How buying less stuff can be empowering

I  made the decision to join The Compact and live a nonconsumer lifestyle as an experiment, because I wanted to learn to live on less money and embrace a less materialistic lifestyle that I had a sense would make me happier. Almost two years later, I can’t imagine ever going back.

A new reader  has inspired me to write this post with her comment about how she and her three kids put together their Halloween costumes for no money, when in the past she would easily spend up to $100 for costumes. By using a little creativity and resourcefulness, they had a great time and saved money in the bargain.

And that’s exactly what I love about being a nonconsumer. Rather than throwing money at a need or desire, with a little ingenuity you can usually come up with something even better. And for me, being creative and resourceful is so much more rewarding than laying down a credit card. If you can accept the idea that not having everything you want exactly when you want it really isn’t the end of the world, you can look beyond the advertisements and peer pressure and “keeping up with the Joneses,” and start to figure out what really makes YOU happy.

Not having a lot of material possessions is not about deprivation. Millions of people have always known this, and millions more are finding out. What makes us happy isn’t STUFF. But sometimes even when we know it, we keep going for it. “Maybe just this one thingsurely THAT will make me happier…” And even when it does make us happy, it’s very short-lived. Because when you step off the consumer treadmill, it may feel strange and unfamiliar at first, it may make you nervous, but I promise you it can be the beginning of something… And that something is up to you.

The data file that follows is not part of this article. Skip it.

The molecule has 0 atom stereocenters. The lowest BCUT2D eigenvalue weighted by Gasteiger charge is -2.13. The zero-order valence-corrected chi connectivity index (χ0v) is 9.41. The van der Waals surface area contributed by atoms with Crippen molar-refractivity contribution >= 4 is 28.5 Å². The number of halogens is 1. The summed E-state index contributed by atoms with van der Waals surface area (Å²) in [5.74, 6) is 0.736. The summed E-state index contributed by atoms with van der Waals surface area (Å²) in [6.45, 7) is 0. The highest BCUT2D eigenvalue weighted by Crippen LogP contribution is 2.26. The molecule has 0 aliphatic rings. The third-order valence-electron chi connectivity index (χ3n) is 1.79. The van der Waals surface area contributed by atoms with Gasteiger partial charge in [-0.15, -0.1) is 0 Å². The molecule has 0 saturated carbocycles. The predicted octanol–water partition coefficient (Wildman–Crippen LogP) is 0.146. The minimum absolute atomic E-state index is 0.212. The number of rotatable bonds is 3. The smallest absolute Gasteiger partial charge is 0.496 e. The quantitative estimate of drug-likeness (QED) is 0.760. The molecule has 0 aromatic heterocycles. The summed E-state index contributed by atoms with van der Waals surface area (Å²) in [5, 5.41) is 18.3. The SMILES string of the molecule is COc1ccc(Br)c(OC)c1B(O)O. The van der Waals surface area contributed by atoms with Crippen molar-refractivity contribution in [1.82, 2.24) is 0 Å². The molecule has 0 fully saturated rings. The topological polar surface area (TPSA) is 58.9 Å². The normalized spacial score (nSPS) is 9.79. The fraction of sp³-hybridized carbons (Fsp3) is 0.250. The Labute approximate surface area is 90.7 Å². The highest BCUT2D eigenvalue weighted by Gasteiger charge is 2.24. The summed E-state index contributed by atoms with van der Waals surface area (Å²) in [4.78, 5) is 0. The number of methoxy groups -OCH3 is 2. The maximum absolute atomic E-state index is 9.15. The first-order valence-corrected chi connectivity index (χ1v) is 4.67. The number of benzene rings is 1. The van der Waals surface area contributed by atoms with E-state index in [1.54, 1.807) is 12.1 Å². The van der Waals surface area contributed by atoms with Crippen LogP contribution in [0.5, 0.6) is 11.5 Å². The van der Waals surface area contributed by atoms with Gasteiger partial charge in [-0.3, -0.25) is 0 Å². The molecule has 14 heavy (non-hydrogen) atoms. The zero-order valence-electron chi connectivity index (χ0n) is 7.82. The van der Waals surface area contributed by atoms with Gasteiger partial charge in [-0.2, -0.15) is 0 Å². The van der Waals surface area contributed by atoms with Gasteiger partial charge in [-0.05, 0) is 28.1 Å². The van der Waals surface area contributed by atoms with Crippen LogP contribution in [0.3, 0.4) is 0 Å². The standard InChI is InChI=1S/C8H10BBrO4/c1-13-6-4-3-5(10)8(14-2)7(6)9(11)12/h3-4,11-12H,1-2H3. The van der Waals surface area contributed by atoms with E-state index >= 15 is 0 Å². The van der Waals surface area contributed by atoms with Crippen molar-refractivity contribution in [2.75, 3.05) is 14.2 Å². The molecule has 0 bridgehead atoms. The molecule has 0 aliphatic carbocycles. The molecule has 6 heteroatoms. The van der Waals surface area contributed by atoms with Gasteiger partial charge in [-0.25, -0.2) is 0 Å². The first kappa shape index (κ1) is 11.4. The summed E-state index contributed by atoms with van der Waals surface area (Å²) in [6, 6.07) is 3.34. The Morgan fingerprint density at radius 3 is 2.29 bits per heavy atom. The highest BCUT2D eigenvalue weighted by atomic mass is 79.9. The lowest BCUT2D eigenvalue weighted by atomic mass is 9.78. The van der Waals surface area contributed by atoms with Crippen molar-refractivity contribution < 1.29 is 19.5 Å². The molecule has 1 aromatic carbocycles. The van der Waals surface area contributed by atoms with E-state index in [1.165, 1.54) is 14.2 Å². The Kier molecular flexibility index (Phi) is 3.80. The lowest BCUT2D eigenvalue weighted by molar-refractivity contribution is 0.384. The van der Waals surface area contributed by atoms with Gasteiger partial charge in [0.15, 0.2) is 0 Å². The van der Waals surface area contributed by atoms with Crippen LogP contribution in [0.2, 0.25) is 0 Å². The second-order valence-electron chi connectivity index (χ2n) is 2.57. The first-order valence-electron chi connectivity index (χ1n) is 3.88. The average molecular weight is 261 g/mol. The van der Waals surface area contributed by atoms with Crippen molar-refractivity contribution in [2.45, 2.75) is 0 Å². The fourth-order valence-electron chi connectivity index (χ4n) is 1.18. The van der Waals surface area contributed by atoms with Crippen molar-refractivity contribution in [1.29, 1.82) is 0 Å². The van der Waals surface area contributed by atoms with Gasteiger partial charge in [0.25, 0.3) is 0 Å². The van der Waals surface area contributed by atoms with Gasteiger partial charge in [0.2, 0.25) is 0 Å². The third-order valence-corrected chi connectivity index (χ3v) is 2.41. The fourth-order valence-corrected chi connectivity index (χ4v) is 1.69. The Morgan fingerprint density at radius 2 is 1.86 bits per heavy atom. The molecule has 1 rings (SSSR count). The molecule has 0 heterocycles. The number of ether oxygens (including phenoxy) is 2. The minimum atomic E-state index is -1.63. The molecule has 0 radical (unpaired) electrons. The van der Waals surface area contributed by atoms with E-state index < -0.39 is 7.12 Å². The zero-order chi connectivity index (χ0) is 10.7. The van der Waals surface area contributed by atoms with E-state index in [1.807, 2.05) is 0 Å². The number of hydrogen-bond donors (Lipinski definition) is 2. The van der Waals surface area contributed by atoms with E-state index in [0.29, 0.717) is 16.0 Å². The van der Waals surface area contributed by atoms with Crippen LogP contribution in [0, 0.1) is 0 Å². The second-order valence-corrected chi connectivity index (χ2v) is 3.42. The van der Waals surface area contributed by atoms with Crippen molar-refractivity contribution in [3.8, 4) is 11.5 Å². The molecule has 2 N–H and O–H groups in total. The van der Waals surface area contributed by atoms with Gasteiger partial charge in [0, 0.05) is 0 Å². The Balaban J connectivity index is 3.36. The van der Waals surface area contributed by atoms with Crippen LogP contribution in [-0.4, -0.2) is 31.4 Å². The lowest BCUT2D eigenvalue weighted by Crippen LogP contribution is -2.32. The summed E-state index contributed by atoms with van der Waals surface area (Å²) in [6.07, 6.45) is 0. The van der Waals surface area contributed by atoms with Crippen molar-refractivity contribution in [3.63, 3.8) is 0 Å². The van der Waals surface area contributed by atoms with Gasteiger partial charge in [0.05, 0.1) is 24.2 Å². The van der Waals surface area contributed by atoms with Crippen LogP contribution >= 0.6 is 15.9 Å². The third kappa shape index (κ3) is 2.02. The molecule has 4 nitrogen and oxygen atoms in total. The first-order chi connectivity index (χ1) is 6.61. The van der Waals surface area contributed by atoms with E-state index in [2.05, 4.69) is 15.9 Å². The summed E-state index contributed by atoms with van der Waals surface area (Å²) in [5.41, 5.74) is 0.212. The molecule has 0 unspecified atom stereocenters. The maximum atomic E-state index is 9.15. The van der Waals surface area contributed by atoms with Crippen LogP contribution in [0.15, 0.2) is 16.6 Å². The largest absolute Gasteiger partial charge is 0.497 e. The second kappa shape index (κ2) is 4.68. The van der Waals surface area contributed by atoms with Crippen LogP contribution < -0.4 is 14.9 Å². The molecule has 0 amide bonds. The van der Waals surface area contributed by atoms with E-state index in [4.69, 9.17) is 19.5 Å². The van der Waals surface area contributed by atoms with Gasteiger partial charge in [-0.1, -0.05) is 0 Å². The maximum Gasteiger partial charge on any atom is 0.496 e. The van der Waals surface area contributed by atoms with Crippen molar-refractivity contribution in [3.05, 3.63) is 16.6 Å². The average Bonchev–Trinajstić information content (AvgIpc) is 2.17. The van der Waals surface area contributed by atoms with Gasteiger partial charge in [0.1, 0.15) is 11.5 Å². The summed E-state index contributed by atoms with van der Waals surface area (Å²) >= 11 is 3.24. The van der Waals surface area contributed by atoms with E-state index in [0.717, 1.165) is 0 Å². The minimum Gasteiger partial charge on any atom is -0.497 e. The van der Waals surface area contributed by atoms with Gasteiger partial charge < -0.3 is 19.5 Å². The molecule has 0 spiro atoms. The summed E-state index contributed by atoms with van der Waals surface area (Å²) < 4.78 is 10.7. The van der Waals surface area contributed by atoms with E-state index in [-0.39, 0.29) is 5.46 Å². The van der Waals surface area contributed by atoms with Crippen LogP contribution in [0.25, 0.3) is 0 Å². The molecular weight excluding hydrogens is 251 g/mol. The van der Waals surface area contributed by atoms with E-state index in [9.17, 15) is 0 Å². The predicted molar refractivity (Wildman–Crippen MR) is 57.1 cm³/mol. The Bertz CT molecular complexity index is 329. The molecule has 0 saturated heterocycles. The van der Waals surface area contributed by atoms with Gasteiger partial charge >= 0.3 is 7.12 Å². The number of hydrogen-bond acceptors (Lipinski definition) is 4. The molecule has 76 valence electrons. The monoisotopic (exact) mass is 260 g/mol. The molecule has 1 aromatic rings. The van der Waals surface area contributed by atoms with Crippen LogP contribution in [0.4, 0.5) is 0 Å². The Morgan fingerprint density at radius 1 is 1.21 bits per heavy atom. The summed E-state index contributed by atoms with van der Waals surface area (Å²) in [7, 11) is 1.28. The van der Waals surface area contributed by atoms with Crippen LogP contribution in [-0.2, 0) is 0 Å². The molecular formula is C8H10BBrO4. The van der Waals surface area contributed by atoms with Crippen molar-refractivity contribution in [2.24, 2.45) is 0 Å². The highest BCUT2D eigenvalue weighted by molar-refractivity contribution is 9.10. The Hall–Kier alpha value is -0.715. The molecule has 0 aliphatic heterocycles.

Our consumer culture is kind of like an addiction. It reminds me of when I quit smoking cigarettes almost 20 years ago. The main reason I wanted to quit was for my health, but another strong motivator was that I wanted to feel in control of my own life again. I felt like I was a puppet of the cigarette companies. Because in the scheme of things, did I really want to smoke cigarettes? Was that in my life plan, my long-term goals of what I wanted to accomplish with my life? Of course not. But cigarettes fed an immediate desire, and so it became harder and harder to give them up. When I did, I felt in control of designing my own life for the first time in years.

When I focused on what I’d be gaining if I quit smoking (good health and the positive, productive lifestyle I wanted), rather than what I’d be giving up (cigarettes), I was finally free to make a rational decision instead of an addiction-based one.

Being a nonconsumer isn’t about deprivation. For me, it’s about being creative and resourceful – – about giving gifts, about how I dress, about how we decorate our home, about how we travel, and about how we live our lives. And being resourceful and creative is not only fun, it’s empowering. Because you’re making a choice, stepping off the prescribed path, mixing things up a little. Saving money is a bonus.

Things don’t give our lives meaning. Original? No. Trite? Maybe. But sometimes obvious or trite happens to be true.